‘Post Tenebras Lux’ is Reygadas’s fourth feature and first since 2007’s ‘Silent Light’. It’s also his toughest to figure out, so far as it offers a view at once sideways, interior and obscure of a metropolitan Mexican couple in crisis and living in a rural backwater with two young children. The story, such as it is, is chopped up and unclear. There are terrifying images of nature turning on man, and there’s even an animated devil (carrying a toolbox!) and scenes of youngsters playing rugby in Britain – Reygadas spent some time at an English public school, so presumably this is autobiographical. It’s a work that alienated many, but, unlike, say, Carax’s ‘Holy Motors’, this is a deeply personal work looking to be explored and unlocked and reaching out, however awkwardly.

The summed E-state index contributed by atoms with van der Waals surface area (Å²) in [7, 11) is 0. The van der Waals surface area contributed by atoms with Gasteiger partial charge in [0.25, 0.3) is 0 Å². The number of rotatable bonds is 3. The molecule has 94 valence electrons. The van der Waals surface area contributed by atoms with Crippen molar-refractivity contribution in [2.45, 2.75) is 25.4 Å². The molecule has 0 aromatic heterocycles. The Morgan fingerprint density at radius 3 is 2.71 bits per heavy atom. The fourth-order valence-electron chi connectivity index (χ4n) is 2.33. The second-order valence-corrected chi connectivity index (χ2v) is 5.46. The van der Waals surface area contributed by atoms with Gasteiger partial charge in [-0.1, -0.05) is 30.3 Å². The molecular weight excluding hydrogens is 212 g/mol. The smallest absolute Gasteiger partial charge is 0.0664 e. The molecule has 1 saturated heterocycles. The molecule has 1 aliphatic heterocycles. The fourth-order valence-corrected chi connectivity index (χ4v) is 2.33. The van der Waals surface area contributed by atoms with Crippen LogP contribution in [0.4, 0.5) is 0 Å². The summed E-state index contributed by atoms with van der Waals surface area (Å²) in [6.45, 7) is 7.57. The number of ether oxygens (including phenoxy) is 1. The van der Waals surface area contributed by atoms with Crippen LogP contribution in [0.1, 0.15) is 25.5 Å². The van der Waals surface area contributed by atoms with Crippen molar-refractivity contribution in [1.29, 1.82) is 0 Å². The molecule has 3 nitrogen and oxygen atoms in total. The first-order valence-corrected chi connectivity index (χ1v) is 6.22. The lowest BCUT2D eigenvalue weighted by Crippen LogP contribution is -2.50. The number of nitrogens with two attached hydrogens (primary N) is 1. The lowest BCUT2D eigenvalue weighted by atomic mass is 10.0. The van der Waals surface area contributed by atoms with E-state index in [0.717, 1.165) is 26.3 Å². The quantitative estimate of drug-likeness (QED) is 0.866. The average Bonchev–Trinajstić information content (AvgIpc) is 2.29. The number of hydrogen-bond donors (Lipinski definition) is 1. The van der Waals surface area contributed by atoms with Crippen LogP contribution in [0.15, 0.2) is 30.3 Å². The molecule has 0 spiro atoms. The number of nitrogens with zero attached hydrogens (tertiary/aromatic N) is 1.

Another film crying out for a second watch was Abbas Kiarostami’s ‘Like Someone In Love’, which sees the Iranian director of ‘The Wind Will Carry Us’ travel to Tokyo for a low-key and puzzling Japanese-language film about masks, identities and role-playing – themes he explored in his last film, the Tuscany-set ‘Certified Copy’. ‘Like Someone In Love’ has the air of a short story: it follows a female student, working part-time as an escort, as she travels to stay with an older man, an academic. But rather than sleeping with him, she ends up pretending to several people over the period of a night and a day that she’s his granddaughter. Its abrupt ending is jolting, but this is a film that feels almost too inconsequential in the moment and yet continues to linger in the memory for days afterwards. Perhaps the ultimate mask at play here is worn by Kiarostami himself, happily masquerading as a Japanese filmmaker in Japan.